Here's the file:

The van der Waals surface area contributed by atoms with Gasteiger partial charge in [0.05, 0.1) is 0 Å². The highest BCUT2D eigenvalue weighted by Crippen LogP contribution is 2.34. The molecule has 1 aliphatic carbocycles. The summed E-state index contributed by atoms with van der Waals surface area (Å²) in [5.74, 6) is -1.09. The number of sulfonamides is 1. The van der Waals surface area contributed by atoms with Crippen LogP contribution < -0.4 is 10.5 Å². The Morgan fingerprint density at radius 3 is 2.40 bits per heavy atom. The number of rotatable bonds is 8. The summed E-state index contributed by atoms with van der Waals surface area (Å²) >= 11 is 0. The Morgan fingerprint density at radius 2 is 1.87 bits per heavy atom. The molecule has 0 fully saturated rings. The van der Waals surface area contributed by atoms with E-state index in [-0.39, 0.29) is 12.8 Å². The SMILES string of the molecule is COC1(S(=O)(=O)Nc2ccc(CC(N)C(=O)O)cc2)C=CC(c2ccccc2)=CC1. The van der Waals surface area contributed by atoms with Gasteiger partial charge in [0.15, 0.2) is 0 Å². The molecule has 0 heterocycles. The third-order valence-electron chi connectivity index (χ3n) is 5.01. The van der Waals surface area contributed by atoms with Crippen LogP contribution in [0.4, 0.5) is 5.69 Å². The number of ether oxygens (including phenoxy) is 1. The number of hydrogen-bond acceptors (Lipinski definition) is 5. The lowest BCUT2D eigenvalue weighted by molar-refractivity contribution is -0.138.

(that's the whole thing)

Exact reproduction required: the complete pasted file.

The van der Waals surface area contributed by atoms with Gasteiger partial charge in [0.05, 0.1) is 0 Å². The highest BCUT2D eigenvalue weighted by Crippen LogP contribution is 2.34. The molecule has 1 aliphatic carbocycles. The summed E-state index contributed by atoms with van der Waals surface area (Å²) in [5.74, 6) is -1.09. The number of sulfonamides is 1. The van der Waals surface area contributed by atoms with Crippen LogP contribution < -0.4 is 10.5 Å². The Morgan fingerprint density at radius 3 is 2.40 bits per heavy atom. The number of rotatable bonds is 8. The summed E-state index contributed by atoms with van der Waals surface area (Å²) >= 11 is 0. The Morgan fingerprint density at radius 2 is 1.87 bits per heavy atom. The molecule has 0 fully saturated rings. The van der Waals surface area contributed by atoms with E-state index in [-0.39, 0.29) is 12.8 Å². The SMILES string of the molecule is COC1(S(=O)(=O)Nc2ccc(CC(N)C(=O)O)cc2)C=CC(c2ccccc2)=CC1. The van der Waals surface area contributed by atoms with Gasteiger partial charge in [0.15, 0.2) is 0 Å². The molecule has 0 heterocycles. The third-order valence-electron chi connectivity index (χ3n) is 5.01. The van der Waals surface area contributed by atoms with Crippen LogP contribution in [0.4, 0.5) is 5.69 Å². The number of ether oxygens (including phenoxy) is 1. The number of hydrogen-bond acceptors (Lipinski definition) is 5. The lowest BCUT2D eigenvalue weighted by molar-refractivity contribution is -0.138.